Issues relating to the purchase process or the service received from a dealer after buying a car sparked the majority (41%) of consumer complaints about electric vehicles (EV) to The Motor Ombudsman in 2022.
The latest data shows an 8% year-on-year increase in the volume of disputes logged by individuals with The Motor Ombudsman for these concerns.
Bill Fennell, chief ombudsman and managing director of The Motor Ombudsman, said: “What our latest data has also shown, and mirroring last year’s trend, is that customer service and the purchase process have once again proved to be the main bones of contention for EV buyers and owners.
“This means there remains a need for businesses to continue to ensure that their communications, sales and handover processes are comprehensive, fair and transparent.”
More than three-quarters (83%) of EV purchase disputes during 2022 related to a new car. New vehicle delivery delays resulting from supply chain issues and semiconductor chip shortages accounted for more than 10% of customer service and purchase-related disputes.
Other complaints raised by motorists originated from the use of high-pressure sales techniques, and missing vehicle documentation. Inaccurate information provided to consumers, a lack of communication by sellers, as well as customer orders being cancelled by retailers without notice, equally caused dissatisfaction.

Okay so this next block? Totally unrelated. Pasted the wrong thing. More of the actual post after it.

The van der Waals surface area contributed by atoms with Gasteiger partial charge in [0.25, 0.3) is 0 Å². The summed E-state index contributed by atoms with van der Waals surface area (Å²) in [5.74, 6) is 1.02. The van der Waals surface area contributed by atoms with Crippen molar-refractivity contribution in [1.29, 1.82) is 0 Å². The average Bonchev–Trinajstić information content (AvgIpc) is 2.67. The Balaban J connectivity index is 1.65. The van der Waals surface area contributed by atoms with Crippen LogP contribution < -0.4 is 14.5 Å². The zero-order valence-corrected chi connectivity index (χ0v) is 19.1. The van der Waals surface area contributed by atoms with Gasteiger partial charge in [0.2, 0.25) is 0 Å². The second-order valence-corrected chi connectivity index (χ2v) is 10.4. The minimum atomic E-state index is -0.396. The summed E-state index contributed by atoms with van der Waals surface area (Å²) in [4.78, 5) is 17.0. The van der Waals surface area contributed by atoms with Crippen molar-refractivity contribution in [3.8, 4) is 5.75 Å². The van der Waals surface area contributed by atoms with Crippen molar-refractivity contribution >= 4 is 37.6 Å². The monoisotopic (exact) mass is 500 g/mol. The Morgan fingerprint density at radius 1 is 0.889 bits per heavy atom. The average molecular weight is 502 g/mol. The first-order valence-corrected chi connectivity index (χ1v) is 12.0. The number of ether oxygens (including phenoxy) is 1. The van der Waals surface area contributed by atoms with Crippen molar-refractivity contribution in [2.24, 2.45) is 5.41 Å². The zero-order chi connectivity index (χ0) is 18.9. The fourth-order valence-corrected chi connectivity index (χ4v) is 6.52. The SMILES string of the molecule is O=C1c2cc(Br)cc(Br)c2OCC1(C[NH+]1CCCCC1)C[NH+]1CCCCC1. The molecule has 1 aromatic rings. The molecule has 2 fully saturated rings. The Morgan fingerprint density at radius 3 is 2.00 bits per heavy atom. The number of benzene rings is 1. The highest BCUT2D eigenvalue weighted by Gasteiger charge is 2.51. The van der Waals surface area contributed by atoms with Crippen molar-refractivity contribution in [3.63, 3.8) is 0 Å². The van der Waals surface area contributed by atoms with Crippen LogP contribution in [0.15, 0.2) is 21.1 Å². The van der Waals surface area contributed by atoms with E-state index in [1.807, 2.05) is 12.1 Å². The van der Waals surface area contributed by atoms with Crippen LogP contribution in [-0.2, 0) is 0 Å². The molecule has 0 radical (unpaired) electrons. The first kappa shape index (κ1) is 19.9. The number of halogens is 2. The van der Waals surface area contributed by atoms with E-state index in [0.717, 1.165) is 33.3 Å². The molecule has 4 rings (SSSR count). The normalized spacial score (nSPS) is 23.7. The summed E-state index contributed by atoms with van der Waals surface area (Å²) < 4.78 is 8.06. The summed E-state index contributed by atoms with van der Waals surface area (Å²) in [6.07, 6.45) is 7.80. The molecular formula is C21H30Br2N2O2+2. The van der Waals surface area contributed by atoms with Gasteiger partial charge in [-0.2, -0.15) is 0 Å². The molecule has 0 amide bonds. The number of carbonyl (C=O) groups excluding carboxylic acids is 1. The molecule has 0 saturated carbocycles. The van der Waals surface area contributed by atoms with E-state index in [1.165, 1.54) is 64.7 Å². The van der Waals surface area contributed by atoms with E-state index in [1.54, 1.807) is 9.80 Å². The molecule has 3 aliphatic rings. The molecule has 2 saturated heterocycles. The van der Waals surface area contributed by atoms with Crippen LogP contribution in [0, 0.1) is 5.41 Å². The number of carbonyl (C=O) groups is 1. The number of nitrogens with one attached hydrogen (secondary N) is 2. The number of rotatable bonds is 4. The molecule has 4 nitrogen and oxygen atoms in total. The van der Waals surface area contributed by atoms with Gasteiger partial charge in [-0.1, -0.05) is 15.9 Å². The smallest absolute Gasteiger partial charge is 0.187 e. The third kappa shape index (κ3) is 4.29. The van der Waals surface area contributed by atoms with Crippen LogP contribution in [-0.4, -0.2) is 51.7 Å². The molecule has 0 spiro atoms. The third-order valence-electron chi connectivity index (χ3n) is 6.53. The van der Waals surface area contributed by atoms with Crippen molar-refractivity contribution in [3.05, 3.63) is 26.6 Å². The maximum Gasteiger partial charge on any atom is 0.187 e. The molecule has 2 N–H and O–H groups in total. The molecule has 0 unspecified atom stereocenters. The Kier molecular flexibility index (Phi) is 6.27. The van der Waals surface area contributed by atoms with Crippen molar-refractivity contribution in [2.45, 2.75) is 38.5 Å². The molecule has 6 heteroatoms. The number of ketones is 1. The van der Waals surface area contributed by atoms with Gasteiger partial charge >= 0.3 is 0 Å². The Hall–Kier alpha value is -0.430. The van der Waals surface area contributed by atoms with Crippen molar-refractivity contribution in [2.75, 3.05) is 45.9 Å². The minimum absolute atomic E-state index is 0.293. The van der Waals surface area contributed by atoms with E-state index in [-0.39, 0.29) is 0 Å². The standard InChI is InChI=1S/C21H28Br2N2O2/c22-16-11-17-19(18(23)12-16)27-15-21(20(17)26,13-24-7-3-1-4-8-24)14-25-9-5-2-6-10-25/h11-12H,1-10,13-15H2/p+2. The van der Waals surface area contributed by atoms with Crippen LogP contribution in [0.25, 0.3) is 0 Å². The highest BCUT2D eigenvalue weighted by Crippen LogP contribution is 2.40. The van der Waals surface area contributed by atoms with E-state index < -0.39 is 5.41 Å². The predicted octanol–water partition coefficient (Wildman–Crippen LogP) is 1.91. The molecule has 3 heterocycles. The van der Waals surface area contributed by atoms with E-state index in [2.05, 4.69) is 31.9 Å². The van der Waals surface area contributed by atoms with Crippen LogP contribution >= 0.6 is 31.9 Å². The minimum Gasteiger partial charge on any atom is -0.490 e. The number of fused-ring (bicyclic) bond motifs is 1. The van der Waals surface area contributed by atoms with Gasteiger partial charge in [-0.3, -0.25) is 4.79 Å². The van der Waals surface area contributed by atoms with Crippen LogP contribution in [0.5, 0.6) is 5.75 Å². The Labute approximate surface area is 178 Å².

The ‘vehicle chassis’ area was responsible for the second largest volume of EV complaints (16%) submitted to The Motor Ombudsman’s dispute resolution service during 2022, equating to a near double increase compared to the previous year (9%). Some of the main problems reported by EV owners came from component defects and faults.
Software and electrical system glitches plagued 14% of those who submitted complaints about an electric car last year, a similar proportion to what was seen in 2021. Inoperative and unusable features, including keyless entry and windscreen wiper washer jets, app and software update failures, and sudden system malfunctions, were some of the difficulties raised by consumers with last year.
Charging, battery and range issues made up the smallest proportion of EV complaints raised in 2022 at just 5% each, while they also posted a decrease versus the figures recorded in 2021 (12%, 6% and 7% respectively). Charging problems were principally orientated around missing or faulty equipment preventing the battery from being replenished. Similarly, achieving a lower-than-advertised range on a full charge, and not being informed by sellers about the potential fall in range due to colder weather and the use of in-car systems, were among the post-purchase frustrations.
Fennell added: “Encouragingly, concerns about electric vehicles, which were brought by consumers to our dispute resolution service in 2022, made up less than 1% of all the contacts received by The Motor Ombudsman.”
EVs comprised 16.6% of all 2022 new car registrations, according to data from the Society of Motor Manufacturers and Traders (SMMT), surpassing diesel for the first time to become the second most popular powertrain after petrol.
While private buyers accounted for more than half of all registrations in 2022, fleets and business buyers accounted for two thirds (66.7%) of all EV registrations.